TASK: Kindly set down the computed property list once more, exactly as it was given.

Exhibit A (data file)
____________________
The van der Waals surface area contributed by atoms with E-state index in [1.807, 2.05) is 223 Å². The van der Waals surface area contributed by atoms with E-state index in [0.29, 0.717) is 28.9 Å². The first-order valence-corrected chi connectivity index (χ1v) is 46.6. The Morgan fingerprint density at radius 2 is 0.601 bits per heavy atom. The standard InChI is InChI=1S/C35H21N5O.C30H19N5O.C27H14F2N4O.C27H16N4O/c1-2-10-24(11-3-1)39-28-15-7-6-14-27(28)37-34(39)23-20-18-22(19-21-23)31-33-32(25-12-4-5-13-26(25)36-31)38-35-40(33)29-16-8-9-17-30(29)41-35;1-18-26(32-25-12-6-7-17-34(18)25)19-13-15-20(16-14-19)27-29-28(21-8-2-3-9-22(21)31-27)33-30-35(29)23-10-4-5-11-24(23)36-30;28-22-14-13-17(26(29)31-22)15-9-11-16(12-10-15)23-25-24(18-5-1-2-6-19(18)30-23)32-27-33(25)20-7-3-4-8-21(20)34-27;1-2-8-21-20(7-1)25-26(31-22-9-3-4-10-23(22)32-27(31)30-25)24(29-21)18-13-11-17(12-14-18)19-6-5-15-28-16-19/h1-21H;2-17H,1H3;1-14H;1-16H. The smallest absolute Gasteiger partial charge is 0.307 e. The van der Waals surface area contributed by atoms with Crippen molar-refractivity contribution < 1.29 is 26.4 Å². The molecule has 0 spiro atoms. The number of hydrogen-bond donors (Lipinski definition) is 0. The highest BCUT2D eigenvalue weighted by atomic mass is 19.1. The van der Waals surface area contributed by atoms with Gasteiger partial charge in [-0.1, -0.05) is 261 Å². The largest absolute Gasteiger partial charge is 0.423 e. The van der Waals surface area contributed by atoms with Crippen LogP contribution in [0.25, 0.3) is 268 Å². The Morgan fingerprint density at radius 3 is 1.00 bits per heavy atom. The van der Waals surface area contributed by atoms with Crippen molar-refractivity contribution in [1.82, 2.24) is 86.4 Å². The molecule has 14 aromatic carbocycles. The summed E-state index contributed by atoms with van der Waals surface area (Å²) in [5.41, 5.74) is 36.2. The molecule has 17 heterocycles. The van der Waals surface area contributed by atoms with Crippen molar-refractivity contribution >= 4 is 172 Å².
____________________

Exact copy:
The van der Waals surface area contributed by atoms with E-state index in [1.807, 2.05) is 223 Å². The van der Waals surface area contributed by atoms with E-state index in [0.29, 0.717) is 28.9 Å². The first-order valence-corrected chi connectivity index (χ1v) is 46.6. The Morgan fingerprint density at radius 2 is 0.601 bits per heavy atom. The standard InChI is InChI=1S/C35H21N5O.C30H19N5O.C27H14F2N4O.C27H16N4O/c1-2-10-24(11-3-1)39-28-15-7-6-14-27(28)37-34(39)23-20-18-22(19-21-23)31-33-32(25-12-4-5-13-26(25)36-31)38-35-40(33)29-16-8-9-17-30(29)41-35;1-18-26(32-25-12-6-7-17-34(18)25)19-13-15-20(16-14-19)27-29-28(21-8-2-3-9-22(21)31-27)33-30-35(29)23-10-4-5-11-24(23)36-30;28-22-14-13-17(26(29)31-22)15-9-11-16(12-10-15)23-25-24(18-5-1-2-6-19(18)30-23)32-27-33(25)20-7-3-4-8-21(20)34-27;1-2-8-21-20(7-1)25-26(31-22-9-3-4-10-23(22)32-27(31)30-25)24(29-21)18-13-11-17(12-14-18)19-6-5-15-28-16-19/h1-21H;2-17H,1H3;1-14H;1-16H. The smallest absolute Gasteiger partial charge is 0.307 e. The van der Waals surface area contributed by atoms with Crippen molar-refractivity contribution < 1.29 is 26.4 Å². The molecule has 0 spiro atoms. The number of hydrogen-bond donors (Lipinski definition) is 0. The highest BCUT2D eigenvalue weighted by atomic mass is 19.1. The van der Waals surface area contributed by atoms with Gasteiger partial charge in [-0.1, -0.05) is 261 Å². The largest absolute Gasteiger partial charge is 0.423 e. The van der Waals surface area contributed by atoms with Crippen LogP contribution in [0.25, 0.3) is 268 Å². The Morgan fingerprint density at radius 3 is 1.00 bits per heavy atom. The van der Waals surface area contributed by atoms with Crippen molar-refractivity contribution in [1.82, 2.24) is 86.4 Å². The molecule has 14 aromatic carbocycles. The summed E-state index contributed by atoms with van der Waals surface area (Å²) in [5.41, 5.74) is 36.2. The molecule has 17 heterocycles. The van der Waals surface area contributed by atoms with Crippen molar-refractivity contribution >= 4 is 172 Å².